Cuba is in the midst of a social, political and cultural evolution. The historic thawing of relations with the U.S. combined with the recent passing of their much loved leader, Fidel Castro, have forced the infamously isolated country to begin to embrace the 21st century. This has catalysed the breaking down of the austere borders that have characterised the past 50 years there, introducing the most modern force of nature to the nation: the internet.
Up until a few years ago, the island was essentially a black hole in regards to the web, with a complete lack of infrastructure to support it and distinct hesitancy from the government to relinquish any control of its population. In 2015, the change began. 35 Wi-Fi hot spots appeared across the country, supported by ‘ETECSA’, establishing a vital step towards Cuba getting online.
Free and easy the service most certainly is not. To log into the network, an ETECSA Wi-Fi card is needed. These can be purchased from select places such as one of the company’s few offices or at an airport for an equivalent of $1.50 (USD) but only 3 of these cards, each giving 60 minutes of internet access, may be purchased at a time. Inevitably a lucrative black market has opened up, as it had for most sought after products such as big name American brands like Coca-Cola which are forbidden on the regime, where these tickets to the internet sell for three or four times the price.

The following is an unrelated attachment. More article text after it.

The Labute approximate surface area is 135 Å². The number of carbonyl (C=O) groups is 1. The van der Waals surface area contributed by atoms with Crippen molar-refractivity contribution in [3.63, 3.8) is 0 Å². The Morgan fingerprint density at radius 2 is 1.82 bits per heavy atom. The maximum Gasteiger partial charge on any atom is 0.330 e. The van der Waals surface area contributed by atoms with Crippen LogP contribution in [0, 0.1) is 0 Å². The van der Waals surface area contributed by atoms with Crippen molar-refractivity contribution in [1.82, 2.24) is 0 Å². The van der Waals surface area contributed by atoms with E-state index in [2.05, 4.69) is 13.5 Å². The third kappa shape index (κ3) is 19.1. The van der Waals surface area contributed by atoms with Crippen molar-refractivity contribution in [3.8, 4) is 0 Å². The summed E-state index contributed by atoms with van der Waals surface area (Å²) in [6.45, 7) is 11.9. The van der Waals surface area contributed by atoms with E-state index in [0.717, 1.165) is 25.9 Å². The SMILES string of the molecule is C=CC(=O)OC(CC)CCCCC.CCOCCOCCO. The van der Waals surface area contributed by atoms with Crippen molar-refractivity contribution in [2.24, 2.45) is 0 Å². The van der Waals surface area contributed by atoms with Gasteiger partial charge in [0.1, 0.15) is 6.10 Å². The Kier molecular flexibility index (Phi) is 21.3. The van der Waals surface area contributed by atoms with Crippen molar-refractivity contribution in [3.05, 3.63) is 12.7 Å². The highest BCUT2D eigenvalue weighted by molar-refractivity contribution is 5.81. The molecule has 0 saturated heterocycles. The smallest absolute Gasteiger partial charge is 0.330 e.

Queues are always long and never fast. Walking past one, you’ll doubtlessly see some exasperated tourists that are completely baffled by the process- but not enough to give up on the pursuit of their Facebook notifications. The locals on the other hands will remain cool and quiet, even after standing in line for an hour that has not moved whatsoever. As people are let into the building one-by-one, it becomes clear why the wait is so long. Proof of identity is needed as all the purchaser’s details are meticulously recorded. This process ensures the internet rationing is adhered to and it also provides a means of monitoring and censoring who looks at what, along with the well-known monitoring of emails and internet searches.
Due to this tedious method of procuring internet access and the lack of privacy it offers, the internet is far from being an everyday part of the Cuban life. Instead it has provided a novel and highly valued method of contacting relatives or friends that have fled the country or were exiled, for them a goodbye may not be for forever anymore.
26th April 2017